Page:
Sara El Khatib


Thesis title: Exploring the use of GIS in urban planning practice to inform livability and sustainability
Supervisory committee:
Dr Carmella Cucuzzella (Principal Supervisor, Dr. Govind Gopakumar, Dr. Youjung Kim                                                                                            Started: 2021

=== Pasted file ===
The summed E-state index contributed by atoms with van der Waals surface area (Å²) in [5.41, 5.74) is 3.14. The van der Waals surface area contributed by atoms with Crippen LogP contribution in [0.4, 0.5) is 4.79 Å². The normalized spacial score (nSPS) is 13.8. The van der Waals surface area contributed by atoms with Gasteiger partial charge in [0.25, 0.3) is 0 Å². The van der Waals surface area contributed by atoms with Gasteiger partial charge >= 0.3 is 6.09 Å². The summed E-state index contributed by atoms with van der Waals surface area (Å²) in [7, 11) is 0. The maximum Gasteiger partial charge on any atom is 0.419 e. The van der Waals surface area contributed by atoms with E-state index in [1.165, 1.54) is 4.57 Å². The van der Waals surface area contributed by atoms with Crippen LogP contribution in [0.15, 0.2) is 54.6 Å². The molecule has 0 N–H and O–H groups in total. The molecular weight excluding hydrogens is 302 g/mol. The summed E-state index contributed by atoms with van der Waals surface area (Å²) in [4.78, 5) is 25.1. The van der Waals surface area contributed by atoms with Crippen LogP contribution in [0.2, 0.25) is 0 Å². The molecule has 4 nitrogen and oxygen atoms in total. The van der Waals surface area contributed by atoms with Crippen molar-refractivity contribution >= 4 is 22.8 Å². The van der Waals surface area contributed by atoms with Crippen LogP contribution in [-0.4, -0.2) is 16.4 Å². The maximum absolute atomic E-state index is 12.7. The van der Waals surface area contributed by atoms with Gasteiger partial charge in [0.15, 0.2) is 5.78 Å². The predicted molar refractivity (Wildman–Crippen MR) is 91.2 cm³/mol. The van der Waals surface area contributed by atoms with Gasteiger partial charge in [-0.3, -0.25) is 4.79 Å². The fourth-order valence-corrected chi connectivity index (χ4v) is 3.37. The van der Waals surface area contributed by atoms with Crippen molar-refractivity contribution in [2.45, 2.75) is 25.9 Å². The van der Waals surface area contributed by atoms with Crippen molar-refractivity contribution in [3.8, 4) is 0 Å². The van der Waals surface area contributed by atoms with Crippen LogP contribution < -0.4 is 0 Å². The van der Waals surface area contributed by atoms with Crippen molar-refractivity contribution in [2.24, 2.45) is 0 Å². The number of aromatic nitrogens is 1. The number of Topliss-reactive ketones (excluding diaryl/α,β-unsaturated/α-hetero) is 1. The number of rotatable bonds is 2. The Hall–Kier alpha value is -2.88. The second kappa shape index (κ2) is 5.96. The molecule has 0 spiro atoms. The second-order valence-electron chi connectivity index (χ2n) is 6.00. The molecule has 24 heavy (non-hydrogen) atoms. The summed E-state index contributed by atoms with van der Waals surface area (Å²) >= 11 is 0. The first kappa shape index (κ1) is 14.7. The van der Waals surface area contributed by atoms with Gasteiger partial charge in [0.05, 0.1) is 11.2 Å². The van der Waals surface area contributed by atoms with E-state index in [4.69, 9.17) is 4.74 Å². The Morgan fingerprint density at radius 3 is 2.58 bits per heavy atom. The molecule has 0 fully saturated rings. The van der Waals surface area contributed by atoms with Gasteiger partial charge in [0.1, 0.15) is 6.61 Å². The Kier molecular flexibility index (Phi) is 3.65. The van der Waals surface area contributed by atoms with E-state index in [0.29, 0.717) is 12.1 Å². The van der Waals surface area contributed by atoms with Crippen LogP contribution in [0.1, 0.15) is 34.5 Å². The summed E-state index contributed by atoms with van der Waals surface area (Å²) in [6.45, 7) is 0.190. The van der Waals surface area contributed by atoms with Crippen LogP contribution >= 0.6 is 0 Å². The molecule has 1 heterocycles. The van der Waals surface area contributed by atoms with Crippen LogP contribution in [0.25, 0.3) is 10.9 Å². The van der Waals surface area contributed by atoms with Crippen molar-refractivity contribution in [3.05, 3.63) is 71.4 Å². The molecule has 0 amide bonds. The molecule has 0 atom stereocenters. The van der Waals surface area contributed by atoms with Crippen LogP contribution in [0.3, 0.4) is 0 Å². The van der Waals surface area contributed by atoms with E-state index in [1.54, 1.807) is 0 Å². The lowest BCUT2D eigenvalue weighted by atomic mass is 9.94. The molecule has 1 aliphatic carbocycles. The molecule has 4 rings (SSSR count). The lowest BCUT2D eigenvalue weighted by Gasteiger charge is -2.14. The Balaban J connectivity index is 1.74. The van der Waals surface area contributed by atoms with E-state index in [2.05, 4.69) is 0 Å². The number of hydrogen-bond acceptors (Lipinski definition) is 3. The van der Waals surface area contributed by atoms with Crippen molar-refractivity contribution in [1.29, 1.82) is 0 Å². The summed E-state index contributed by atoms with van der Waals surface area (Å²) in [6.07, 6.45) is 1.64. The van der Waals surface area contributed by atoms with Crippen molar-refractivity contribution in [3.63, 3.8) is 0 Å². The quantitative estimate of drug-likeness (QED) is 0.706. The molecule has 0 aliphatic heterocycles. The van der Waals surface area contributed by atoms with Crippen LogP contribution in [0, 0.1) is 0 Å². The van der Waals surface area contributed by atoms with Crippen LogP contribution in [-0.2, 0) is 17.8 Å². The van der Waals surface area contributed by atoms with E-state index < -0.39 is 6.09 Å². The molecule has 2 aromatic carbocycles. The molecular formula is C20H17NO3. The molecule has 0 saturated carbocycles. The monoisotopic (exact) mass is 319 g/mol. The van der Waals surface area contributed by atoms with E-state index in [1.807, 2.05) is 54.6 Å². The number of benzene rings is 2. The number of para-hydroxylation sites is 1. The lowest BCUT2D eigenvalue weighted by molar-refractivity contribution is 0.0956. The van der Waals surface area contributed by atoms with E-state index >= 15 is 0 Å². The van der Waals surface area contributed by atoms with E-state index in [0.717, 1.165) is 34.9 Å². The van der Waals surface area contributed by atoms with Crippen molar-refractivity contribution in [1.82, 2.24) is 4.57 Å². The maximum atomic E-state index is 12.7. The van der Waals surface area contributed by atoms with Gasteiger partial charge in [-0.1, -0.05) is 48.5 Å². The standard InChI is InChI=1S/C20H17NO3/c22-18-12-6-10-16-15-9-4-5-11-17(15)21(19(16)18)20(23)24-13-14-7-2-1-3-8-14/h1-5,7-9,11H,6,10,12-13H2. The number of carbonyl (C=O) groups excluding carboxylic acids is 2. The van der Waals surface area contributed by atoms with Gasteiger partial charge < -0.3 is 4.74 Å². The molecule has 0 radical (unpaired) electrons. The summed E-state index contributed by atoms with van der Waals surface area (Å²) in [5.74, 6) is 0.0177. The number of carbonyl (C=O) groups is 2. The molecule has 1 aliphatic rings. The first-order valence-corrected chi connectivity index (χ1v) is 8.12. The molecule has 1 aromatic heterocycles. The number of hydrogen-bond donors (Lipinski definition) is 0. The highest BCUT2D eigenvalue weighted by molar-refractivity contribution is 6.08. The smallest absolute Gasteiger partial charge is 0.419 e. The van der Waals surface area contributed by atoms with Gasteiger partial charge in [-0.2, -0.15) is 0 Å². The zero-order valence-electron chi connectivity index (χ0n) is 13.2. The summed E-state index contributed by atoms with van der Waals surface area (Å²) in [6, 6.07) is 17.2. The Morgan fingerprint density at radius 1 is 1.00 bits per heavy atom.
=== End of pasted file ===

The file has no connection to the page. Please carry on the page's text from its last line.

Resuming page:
Sara El Khatib is a PhD student enrolled at the Individualized program at Concordia University. Her research focuses on Urban Livability and Sustainability. Sara completed her Masters in Urban Planning and Policy in 2020 at the American University of Beirut with her thesis titled “Creating a Pandemic-Sensitive Livability Index at the Neighborhood Scale: The Case Of Montreal.’’ She is also an alumnus of the American University of Sharjah with a BE in Civil and Environmental Engineering. Sara’s research is on understanding the complex facets of urban livability and how they come together in the urban scale to better understand the direct elements of what makes our cities livable. Her research methodology will include a thorough literary study of mainstream livability indices in academia and the media. And extend to primary qualitative and quantitative research done in the city of Montreal. Furthermore, her research also focuses on aligning urban livability with sustainability through tackling the sustainable development goals, outlined by the United Nations. Specifically, translating the SDG’s from the national scale to the urban scale in order to effectively monitor progress, create implementable solutions and inform policy in cities. The intended outcome of her thesis is to produce an academic livability index, based on both quantitative and qualitative indicators relating to sustainability, urban form, walkability, green space, the economy and social capital. This index tool will be in GIS-based technology that can visualize complex data on the urban scale in an interactive and compelling format. This tool is intended to be used by academics and professionals and shared seamlessly with the public to share important issues on cities. Her driving question is: Using modern tools, technology, and data, how can planning for urban livability and sustainability become more intuitive and effective at creating cities where people would want to live, work and play in for generations to come.

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